Referring now to FIGS. 2, 4 and 5, the thrust reverser is shown in the stowed position. A curved rack 24 is fastened to island 22 by bolts 26 or the like on the inside of the island wall. A curved track 28 corresponding to rack 24 is fastened to the outside of the island wall, directly opposite the side wall of door 18. The effective hinge line is at the center of the track and rack, so that the effective hinge line can be selected by selecting the radii of the track and rack. A drive shaft 30 extends from a drive means (not shown), such as a conventional electric motor, at the center of door 18, which drives actuator assemblies on both sides of the door. Drive shaft 30 passes through a bearing 29 (FIG. 5) at the center of a bracket 32 fastened to door 18, that carries two sliders 34 (which may be wheels, sliding shoes or the like) that ride along track 28. A pinion gear 36 is secured to the end of drive shaft 30 for engagement with rack 24.
As pinon gear 36 is rotated in a clockwise direction as seen in FIG. 2, the pinon moves along the rack 24 carrying the door with it. Since bracket 32 is fastened to door 18, as the orientation of bracket and sliders 34 changes from the position shown in FIG. 2 to that shown in FIG. 3, the entire door correspondingly changes orientation and pivots into the deployed position shown in FIG. 3.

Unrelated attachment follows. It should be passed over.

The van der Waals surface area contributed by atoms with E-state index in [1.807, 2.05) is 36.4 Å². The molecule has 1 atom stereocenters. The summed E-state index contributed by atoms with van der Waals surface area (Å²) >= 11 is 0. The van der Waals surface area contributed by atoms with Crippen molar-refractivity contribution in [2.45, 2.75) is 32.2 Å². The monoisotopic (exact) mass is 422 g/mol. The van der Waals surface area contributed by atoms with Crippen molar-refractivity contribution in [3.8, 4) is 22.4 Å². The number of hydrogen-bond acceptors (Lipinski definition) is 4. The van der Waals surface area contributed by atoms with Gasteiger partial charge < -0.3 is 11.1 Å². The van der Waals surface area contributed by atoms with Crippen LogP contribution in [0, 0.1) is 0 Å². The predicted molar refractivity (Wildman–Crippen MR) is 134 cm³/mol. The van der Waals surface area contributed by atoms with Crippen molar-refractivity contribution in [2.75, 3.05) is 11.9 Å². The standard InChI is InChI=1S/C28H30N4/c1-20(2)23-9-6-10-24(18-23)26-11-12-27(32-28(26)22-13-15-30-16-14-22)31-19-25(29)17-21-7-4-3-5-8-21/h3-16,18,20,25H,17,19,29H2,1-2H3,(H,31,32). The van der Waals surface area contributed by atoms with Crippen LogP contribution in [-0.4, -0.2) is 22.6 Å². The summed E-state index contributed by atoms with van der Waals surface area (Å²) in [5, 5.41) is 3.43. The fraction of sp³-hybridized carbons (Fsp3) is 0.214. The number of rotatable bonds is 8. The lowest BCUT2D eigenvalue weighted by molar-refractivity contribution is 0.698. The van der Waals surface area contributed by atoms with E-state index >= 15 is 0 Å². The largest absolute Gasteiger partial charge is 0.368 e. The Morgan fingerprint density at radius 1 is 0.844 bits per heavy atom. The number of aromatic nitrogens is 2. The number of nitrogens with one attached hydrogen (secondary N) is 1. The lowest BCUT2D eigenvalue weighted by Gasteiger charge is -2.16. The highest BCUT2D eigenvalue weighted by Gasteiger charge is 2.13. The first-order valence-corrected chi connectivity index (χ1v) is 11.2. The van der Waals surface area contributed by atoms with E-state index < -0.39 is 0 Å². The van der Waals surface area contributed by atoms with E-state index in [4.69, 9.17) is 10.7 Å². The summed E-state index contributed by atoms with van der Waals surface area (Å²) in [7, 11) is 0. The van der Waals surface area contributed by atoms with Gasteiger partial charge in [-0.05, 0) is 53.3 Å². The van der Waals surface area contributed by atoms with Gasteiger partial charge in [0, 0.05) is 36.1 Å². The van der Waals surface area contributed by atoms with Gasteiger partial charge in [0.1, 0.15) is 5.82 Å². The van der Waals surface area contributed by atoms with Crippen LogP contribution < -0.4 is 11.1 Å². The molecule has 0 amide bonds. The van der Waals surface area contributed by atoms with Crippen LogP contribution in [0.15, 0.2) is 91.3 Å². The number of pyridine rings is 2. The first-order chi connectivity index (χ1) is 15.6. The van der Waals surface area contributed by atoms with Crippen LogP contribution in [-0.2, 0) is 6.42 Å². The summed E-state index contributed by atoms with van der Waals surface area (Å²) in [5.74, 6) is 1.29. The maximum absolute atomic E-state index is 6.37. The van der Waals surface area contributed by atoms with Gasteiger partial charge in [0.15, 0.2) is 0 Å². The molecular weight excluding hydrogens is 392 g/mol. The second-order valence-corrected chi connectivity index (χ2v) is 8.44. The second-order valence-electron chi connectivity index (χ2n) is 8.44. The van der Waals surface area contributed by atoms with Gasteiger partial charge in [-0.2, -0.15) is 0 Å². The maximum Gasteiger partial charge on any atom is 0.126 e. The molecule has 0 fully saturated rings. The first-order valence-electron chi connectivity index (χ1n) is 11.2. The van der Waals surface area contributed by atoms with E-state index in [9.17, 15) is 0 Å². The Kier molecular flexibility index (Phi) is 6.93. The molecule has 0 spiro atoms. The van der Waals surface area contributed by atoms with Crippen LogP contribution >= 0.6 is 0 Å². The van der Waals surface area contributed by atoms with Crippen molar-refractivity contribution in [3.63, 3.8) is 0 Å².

When fully deployed, doors 18 substantially block air flow through duct 16 and direct it out and in a reverse direction, as indicated by arrow 38. To return door 18 to the stowed position of FIG. 2, pinion 36 is rotated in a counter-clockwise direction by drive shaft 30, so that pinion 36 moves back along rack 24 and the sliders 34 on bracket 32 moves along track 28, with bracket secured to door 18 so that the door pivots back to the stowed position.
This is a very simple mechanism which is entirely out of the air flow through duct 16 during normal flight operation and out of the air flow indicated by arrow 38 during reverse thrust operation.
A second preferred embodiment is shown in FIGS. 6-9. In this embodiment, the pinion gear is fixedly mounted to the island structure 22 and the rack moves with the door 18 between stowed and deployed positions shown in FIGS. 6 and 7, respectively.